A growing number of sellers are striking deals to rent back their property or extend settlement periods, fearing they will be unable to find another home in time in the competitive market.
Strong demand for the limited supply of properties for sale, combined with delays caused by lockdown restrictions and low rental vacancy rates, have buyers and sellers scrambling for more time to avoid being left without a home, agents report.
Extended settlement periods, leaseback arrangments ranging from two weeks to six months and other creative clauses once limited to the top-end of the market have become more widespread, particularly in the in-demand sea and tree-change locations, as a result.
“There’s more alteration of the terms and conditions than ever before,” said Josh Fitzgerald, principal of McGrath Orange, in central west NSW.
“A standard contract is usually 35 to 42 days, but at the moment, we’re seeing anything from three to six months. Other people are asking for a leaseback, and it’s becoming one of those things we have to negotiate more,” he said.
Alterations to contracts were being pushed by buyers and vendors concerned about lining up their purchase and sale in a short time window, Mr Fitzgerald said.
The limited supply of homes for sale and the increasing difficulty of finding a rental as a go-between — with rental vacancy rates in Orange at less than 1 per cent for more than a year now — were driving changes, as were lockdown restrictions and the end of the school year, with parents particularly reluctant to move if a child was set to sit the HSC soon, he said. Low stock levels on the NSW south coast had buyers and sellers fearful of being left without a home if their timing was off, said buyer’s agent Matt Knight, director of Precium. Extended settlements and leaseback options were increasingly being done to get sales across the line in markets where both properties for sale and rent were in short supply.
“We have had a couple of scenarios [in which] people have listed properties for sale, and vendors appear to have had a moment of panic when exchanging contracts. They’ve realised they don’t have a property to move into and aren’t confident they will find something in the timeframe,” he said.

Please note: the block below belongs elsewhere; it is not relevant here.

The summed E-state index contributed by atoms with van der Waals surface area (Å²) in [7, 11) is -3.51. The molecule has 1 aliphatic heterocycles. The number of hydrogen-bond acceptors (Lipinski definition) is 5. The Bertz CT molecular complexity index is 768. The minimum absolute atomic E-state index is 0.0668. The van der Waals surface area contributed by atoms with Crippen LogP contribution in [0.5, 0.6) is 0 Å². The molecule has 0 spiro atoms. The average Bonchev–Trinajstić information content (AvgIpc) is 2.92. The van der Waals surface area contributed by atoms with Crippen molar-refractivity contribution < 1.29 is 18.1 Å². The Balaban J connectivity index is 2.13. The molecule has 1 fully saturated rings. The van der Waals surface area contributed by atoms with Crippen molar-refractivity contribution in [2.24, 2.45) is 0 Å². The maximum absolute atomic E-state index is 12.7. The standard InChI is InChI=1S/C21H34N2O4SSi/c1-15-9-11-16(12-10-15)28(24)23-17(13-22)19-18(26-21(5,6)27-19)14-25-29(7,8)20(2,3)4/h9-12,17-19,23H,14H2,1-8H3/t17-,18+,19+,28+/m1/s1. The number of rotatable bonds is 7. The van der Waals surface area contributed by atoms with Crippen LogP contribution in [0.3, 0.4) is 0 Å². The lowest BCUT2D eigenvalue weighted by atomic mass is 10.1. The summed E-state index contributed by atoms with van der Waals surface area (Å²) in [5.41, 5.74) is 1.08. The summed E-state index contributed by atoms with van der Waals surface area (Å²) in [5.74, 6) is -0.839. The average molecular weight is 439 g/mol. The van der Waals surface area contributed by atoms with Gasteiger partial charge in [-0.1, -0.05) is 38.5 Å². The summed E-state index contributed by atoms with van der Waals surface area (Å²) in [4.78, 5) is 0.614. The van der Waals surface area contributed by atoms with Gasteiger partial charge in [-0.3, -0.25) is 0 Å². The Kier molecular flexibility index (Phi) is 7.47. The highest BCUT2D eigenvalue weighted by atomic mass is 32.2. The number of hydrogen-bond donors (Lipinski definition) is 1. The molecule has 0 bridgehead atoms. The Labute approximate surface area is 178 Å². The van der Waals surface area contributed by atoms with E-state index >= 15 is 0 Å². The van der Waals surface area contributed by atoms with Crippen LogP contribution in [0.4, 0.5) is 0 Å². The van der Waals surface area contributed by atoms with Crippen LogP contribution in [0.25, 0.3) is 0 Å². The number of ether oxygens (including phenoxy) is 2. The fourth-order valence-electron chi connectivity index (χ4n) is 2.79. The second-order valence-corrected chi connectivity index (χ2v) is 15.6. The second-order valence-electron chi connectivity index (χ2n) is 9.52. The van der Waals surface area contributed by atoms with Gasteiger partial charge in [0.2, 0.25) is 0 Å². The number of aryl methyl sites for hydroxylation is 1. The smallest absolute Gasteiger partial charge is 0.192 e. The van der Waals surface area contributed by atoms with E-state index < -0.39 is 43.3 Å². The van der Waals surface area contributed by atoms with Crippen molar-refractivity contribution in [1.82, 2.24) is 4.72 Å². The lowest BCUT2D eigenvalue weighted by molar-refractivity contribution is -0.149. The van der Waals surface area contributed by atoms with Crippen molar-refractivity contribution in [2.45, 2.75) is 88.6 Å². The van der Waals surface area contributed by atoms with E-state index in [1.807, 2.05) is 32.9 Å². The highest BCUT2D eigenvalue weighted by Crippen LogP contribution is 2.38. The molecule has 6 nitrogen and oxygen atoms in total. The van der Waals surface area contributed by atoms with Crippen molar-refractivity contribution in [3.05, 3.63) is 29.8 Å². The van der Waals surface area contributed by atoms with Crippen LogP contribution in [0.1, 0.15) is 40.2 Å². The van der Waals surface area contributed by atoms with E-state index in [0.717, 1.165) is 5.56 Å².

Instead of six weeks, settlements were stretching out to 12, with the occasional request for a six-month settlement, Mr Knight said. It had become more common in all markets where the stock was tight, but particularly in Wollongong and further south in Vincentia. Those staying locally were concerned about low stock, while those moving interstate were wary of border restrictions.
Mr Knight had arranged extended settlements, leaseback arrangements and even helped one vendor find a new property to move to secure sales in recent months. He hoped the pressure on buyers and sellers would ease as lockdown ended and that stock levels would increase and give people more confidence to transact.
“The last backstop people have arrived at if they’ve nowhere to go is to move in with family,” he added.
Victorian buyer’s advocate Cate Bakos, from Cate Bakos Property, said sellers and buyers in Melbourne and regional Victoria had been getting creative with leaseback arrangements and longer settlements to create a buffer. Some were then requesting to bring dates forward if not needed, while others had been left begging for more time.
“It’s happening at all price points and locations. This hot market and COVID conditions have really given rise to a lot of creativity,” she said, noting vendors were dealing with limited stock levels but also lockdown restrictions that caused delays for things like organising removalists and ending tenancies.
“A buyer who is thinking on their feet might offer leaseback as an incentive if they know it will make decisions easier. I’m certainly doing it a lot in my day-to-day dealings when I’m not getting traction on offers, perhaps where vendors are nervous about becoming homeless.”
Ms Bakos had also seen leaseback deals for garages and storage spaces or, alternatively, agreements that give buyers early access to such spaces. She had also helped clients get into properties earlier, particularly for vacant holiday homes in coastal and regional locations, securing one couple a month’s free rent before they officially owned a property.
In Sydney, buyer’s agent Lloyd Edge, managing director of Aus Property Professionals, had also seen more requests for extended settlements of up to six months, particularly among those looking to leave Sydney behind. He’d also seen the reverse, with buyer clients prepared to accept shorter settlements – sought by vendors who’d bought elsewhere – able to purchase at a slightly lower price.
“Usually [you’d only see this] when buying more expensive properties, but now we’re seeing it at the cheaper price points as well.”
Up in Noosa, Kirstie Klein-Hunter, director of Klein Hunter Property Buyers, has seen a similar trend.
“The norm in Queensland is [a settlement period of] 30 days, or used to be, but there are very few settlements that I’m doing at that length now,” she said. “Generally [people are asking for] between 45 and 60 days, and we’re doing a lot of rent backs, especially if the seller hasn’t got somewhere to go.”
Ms Klein-Hunter said such options were crucial for getting cautious home owners to sell, particularly with the downsizer market. Interstate buyers had also been pushing for extended settlements while borders remained closed.